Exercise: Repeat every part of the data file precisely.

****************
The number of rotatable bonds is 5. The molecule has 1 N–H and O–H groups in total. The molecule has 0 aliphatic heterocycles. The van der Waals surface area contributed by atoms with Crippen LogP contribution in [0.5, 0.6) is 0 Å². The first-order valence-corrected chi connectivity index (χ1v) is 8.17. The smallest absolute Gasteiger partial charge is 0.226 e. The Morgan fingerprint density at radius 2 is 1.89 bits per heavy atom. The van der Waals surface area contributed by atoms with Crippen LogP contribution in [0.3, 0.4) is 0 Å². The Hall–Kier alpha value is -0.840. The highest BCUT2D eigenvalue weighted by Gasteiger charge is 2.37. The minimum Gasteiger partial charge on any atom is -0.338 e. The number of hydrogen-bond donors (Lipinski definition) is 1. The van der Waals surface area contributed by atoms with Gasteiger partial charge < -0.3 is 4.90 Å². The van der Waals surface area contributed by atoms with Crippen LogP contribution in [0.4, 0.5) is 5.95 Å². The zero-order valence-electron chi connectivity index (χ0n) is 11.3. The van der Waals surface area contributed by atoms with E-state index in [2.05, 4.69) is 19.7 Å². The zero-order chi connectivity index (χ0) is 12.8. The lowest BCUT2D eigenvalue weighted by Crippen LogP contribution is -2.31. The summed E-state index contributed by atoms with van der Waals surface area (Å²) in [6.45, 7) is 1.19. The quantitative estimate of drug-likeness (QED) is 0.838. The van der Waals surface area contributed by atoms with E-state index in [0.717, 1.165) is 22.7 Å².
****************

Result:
The number of rotatable bonds is 5. The molecule has 1 N–H and O–H groups in total. The molecule has 0 aliphatic heterocycles. The van der Waals surface area contributed by atoms with Crippen LogP contribution in [0.5, 0.6) is 0 Å². The first-order valence-corrected chi connectivity index (χ1v) is 8.17. The smallest absolute Gasteiger partial charge is 0.226 e. The Morgan fingerprint density at radius 2 is 1.89 bits per heavy atom. The van der Waals surface area contributed by atoms with Crippen LogP contribution in [0.3, 0.4) is 0 Å². The Hall–Kier alpha value is -0.840. The highest BCUT2D eigenvalue weighted by Gasteiger charge is 2.37. The minimum Gasteiger partial charge on any atom is -0.338 e. The number of hydrogen-bond donors (Lipinski definition) is 1. The van der Waals surface area contributed by atoms with Gasteiger partial charge < -0.3 is 4.90 Å². The van der Waals surface area contributed by atoms with Crippen LogP contribution in [0.4, 0.5) is 5.95 Å². The zero-order valence-electron chi connectivity index (χ0n) is 11.3. The van der Waals surface area contributed by atoms with E-state index in [2.05, 4.69) is 19.7 Å². The zero-order chi connectivity index (χ0) is 12.8. The lowest BCUT2D eigenvalue weighted by Crippen LogP contribution is -2.31. The summed E-state index contributed by atoms with van der Waals surface area (Å²) in [6.45, 7) is 1.19. The quantitative estimate of drug-likeness (QED) is 0.838. The van der Waals surface area contributed by atoms with E-state index in [0.717, 1.165) is 22.7 Å².